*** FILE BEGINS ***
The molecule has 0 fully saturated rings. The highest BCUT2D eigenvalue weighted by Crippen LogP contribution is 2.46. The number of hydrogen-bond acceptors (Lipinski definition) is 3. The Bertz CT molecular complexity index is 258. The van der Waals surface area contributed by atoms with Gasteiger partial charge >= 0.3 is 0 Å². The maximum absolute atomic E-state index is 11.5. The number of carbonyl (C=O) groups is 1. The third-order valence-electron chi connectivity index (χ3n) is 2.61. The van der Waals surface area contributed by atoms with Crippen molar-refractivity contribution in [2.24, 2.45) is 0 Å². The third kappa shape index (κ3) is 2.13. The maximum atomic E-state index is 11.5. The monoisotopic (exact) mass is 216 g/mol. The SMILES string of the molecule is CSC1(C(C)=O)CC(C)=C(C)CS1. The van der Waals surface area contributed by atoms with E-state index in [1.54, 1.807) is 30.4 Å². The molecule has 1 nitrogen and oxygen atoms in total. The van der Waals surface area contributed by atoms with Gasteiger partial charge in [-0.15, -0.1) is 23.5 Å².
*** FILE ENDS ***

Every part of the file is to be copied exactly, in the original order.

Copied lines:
The molecule has 0 fully saturated rings. The highest BCUT2D eigenvalue weighted by Crippen LogP contribution is 2.46. The number of hydrogen-bond acceptors (Lipinski definition) is 3. The Bertz CT molecular complexity index is 258. The van der Waals surface area contributed by atoms with Gasteiger partial charge >= 0.3 is 0 Å². The maximum absolute atomic E-state index is 11.5. The number of carbonyl (C=O) groups is 1. The third-order valence-electron chi connectivity index (χ3n) is 2.61. The van der Waals surface area contributed by atoms with Crippen molar-refractivity contribution in [2.24, 2.45) is 0 Å². The third kappa shape index (κ3) is 2.13. The maximum atomic E-state index is 11.5. The monoisotopic (exact) mass is 216 g/mol. The SMILES string of the molecule is CSC1(C(C)=O)CC(C)=C(C)CS1. The van der Waals surface area contributed by atoms with E-state index in [1.54, 1.807) is 30.4 Å². The molecule has 1 nitrogen and oxygen atoms in total. The van der Waals surface area contributed by atoms with Gasteiger partial charge in [-0.15, -0.1) is 23.5 Å².